Distribution and Climate



The areas where soybeans are mainly grown range from cold temperate-climate regions (Northern U.S. and Canada) to tropical regions (Indonesia). Soybeans are more resistent to short-term droughts than corn, which probably resulted from an adaptation to the climate in which it resides. Heat, water, and sunlight are the three main requirements for growth. Temperatures between 22 and 35°C are prime for its growing season, and can affect its blooming dates. An average temperature below these prime temperatures delay blooming. Also, higher temperatures can decrease the rate of node formation and growth. Soybeans are also less susceptible to frost than corn.

Soybean distribution map created by Olivia Scurek

This photo shows the main soybean distribution in red.




During the first three decades of the 20th century, soybean production was largely confined to the Orient (China, Indonesia, Japan, and the Republic or Korea). However, in the 1940’s, the U.S. overtook the entire Orient in production (mainly due to its cultivation being completely mechanized).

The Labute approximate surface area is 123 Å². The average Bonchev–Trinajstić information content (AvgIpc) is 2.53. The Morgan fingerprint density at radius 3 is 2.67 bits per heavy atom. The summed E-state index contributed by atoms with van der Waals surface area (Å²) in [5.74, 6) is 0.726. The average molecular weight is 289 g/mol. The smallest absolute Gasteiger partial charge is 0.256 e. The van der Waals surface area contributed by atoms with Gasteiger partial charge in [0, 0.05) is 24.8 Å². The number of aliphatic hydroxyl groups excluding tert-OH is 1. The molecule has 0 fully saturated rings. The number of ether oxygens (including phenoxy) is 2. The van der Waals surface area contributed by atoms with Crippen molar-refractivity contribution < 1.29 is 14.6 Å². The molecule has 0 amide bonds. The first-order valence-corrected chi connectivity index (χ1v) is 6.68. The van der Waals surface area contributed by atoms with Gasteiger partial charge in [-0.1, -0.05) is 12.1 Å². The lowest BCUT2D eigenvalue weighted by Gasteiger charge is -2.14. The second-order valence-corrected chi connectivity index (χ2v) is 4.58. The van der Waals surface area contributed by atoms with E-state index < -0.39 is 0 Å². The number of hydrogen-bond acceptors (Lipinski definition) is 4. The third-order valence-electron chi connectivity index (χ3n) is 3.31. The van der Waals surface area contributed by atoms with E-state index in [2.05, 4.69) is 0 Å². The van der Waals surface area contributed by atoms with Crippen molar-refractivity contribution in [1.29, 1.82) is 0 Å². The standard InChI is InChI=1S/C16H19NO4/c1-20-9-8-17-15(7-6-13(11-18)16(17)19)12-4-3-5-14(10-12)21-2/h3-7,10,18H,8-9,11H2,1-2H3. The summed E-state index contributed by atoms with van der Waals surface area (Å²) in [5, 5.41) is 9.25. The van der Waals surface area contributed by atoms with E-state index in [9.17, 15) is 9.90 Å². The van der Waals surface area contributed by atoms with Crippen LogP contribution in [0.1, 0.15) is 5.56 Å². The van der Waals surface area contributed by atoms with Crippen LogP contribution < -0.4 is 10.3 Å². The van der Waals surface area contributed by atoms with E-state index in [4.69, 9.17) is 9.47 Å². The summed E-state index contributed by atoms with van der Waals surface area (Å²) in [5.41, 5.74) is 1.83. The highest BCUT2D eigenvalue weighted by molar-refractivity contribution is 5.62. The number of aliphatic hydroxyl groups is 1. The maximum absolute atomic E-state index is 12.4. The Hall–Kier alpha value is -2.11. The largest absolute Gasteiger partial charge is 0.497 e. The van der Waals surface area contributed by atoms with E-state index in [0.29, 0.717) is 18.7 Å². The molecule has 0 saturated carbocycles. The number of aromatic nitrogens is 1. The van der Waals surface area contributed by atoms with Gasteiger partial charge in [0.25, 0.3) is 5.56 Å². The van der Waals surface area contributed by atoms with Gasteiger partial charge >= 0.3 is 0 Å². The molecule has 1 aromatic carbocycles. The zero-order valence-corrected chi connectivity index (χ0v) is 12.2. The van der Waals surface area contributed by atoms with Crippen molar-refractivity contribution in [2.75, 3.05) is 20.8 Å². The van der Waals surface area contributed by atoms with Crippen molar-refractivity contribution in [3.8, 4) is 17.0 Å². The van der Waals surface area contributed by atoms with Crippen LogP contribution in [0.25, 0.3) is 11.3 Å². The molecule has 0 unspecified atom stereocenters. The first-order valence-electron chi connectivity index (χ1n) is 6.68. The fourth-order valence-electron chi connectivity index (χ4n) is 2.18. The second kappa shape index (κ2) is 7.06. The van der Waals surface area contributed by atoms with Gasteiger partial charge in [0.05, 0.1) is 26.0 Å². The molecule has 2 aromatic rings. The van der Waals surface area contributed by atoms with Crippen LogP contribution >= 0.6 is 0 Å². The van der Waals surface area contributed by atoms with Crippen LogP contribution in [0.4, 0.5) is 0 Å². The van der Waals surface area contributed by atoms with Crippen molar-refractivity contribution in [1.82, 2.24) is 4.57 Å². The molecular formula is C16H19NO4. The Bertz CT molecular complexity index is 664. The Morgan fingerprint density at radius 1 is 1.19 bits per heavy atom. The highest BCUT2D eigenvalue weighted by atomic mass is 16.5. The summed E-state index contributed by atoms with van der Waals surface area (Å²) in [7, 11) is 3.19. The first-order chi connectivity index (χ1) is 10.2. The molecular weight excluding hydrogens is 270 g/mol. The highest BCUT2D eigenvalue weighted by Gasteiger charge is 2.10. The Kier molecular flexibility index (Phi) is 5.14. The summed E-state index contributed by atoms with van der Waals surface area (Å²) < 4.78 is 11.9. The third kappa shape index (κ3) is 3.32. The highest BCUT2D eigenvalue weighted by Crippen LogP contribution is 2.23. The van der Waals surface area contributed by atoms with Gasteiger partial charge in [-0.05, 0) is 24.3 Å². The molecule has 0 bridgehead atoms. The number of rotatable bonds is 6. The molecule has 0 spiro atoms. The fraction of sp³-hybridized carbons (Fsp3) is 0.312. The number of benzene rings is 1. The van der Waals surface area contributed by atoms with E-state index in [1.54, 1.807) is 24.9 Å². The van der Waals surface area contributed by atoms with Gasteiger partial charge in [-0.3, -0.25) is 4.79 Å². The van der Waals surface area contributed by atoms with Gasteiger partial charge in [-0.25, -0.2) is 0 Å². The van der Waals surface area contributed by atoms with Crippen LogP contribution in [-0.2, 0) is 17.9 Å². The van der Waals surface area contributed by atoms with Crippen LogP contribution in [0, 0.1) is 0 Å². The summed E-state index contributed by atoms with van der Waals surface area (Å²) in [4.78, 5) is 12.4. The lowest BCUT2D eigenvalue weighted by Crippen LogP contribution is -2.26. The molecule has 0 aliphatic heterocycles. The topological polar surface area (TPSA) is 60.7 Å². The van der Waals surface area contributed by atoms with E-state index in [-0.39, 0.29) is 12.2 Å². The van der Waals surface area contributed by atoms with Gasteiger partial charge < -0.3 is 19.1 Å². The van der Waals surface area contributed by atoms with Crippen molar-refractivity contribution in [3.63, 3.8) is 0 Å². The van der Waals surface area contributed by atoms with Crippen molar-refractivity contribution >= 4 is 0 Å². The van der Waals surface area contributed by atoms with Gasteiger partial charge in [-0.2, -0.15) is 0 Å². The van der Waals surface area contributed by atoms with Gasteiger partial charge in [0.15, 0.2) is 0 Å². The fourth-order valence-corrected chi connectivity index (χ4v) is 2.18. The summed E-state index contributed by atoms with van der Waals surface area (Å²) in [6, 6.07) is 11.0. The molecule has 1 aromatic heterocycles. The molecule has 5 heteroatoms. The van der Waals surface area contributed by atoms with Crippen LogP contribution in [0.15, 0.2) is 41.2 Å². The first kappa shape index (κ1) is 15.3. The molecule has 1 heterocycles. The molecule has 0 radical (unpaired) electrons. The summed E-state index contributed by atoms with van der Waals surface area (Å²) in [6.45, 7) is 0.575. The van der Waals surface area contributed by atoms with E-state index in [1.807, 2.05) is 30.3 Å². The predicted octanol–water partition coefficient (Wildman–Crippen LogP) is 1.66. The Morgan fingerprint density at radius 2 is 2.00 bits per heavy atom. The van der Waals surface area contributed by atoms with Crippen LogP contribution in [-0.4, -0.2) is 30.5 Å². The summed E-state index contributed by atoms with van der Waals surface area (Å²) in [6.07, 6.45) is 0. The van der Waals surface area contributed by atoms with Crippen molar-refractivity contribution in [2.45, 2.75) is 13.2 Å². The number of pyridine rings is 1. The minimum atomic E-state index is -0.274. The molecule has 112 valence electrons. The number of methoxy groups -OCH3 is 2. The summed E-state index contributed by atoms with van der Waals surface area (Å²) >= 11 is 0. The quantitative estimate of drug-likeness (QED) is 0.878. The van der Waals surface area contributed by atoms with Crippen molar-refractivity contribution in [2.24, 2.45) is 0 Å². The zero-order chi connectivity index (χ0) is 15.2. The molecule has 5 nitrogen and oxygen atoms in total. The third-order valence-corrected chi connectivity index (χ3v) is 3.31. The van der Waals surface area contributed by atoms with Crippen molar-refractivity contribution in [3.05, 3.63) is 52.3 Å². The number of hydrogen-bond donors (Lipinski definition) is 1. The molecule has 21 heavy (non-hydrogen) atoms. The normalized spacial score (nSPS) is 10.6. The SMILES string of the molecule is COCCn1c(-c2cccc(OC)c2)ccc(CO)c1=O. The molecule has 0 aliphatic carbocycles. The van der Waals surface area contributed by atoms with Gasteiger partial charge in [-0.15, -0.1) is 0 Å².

Soybeans are very sensitive to daylight, and in turn are grown in regions where light is available about 12-13 hours a day. In the U.S. over half of soybeans produced come from the corn belt, which is shown in red above. In Asia, the soybean growing region is concentrated mainly in the East, and in Brazil, most soybeans are grown in the South.

In both the U.S. and China, areas of the greatest soybean production are located within 35-45°latitude.


Click here to see how soybeans are classified.



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